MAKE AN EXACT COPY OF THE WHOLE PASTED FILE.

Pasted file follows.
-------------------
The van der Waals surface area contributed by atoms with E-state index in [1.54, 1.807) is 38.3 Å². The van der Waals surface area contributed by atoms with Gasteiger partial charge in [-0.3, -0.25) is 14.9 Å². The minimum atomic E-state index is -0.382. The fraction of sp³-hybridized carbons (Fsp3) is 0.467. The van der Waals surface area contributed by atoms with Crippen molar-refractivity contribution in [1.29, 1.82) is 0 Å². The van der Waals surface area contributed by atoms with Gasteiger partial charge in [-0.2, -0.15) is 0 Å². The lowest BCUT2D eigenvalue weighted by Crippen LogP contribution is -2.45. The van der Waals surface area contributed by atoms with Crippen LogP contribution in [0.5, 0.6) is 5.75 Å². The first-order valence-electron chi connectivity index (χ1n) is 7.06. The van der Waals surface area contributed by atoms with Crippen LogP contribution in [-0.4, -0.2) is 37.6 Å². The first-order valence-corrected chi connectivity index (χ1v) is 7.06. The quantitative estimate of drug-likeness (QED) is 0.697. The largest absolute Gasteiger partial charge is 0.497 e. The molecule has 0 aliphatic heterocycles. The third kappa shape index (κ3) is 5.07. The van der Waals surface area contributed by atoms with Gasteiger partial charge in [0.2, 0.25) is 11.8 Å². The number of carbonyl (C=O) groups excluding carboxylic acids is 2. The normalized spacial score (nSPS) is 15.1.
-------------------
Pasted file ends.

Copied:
The van der Waals surface area contributed by atoms with E-state index in [1.54, 1.807) is 38.3 Å². The van der Waals surface area contributed by atoms with Gasteiger partial charge in [-0.3, -0.25) is 14.9 Å². The minimum atomic E-state index is -0.382. The fraction of sp³-hybridized carbons (Fsp3) is 0.467. The van der Waals surface area contributed by atoms with Crippen molar-refractivity contribution in [1.29, 1.82) is 0 Å². The van der Waals surface area contributed by atoms with Gasteiger partial charge in [-0.2, -0.15) is 0 Å². The lowest BCUT2D eigenvalue weighted by Crippen LogP contribution is -2.45. The van der Waals surface area contributed by atoms with Crippen LogP contribution in [0.5, 0.6) is 5.75 Å². The first-order valence-electron chi connectivity index (χ1n) is 7.06. The van der Waals surface area contributed by atoms with Crippen LogP contribution in [-0.4, -0.2) is 37.6 Å². The first-order valence-corrected chi connectivity index (χ1v) is 7.06. The quantitative estimate of drug-likeness (QED) is 0.697. The largest absolute Gasteiger partial charge is 0.497 e. The molecule has 0 aliphatic heterocycles. The third kappa shape index (κ3) is 5.07. The van der Waals surface area contributed by atoms with Gasteiger partial charge in [0.2, 0.25) is 11.8 Å². The number of carbonyl (C=O) groups excluding carboxylic acids is 2. The normalized spacial score (nSPS) is 15.1.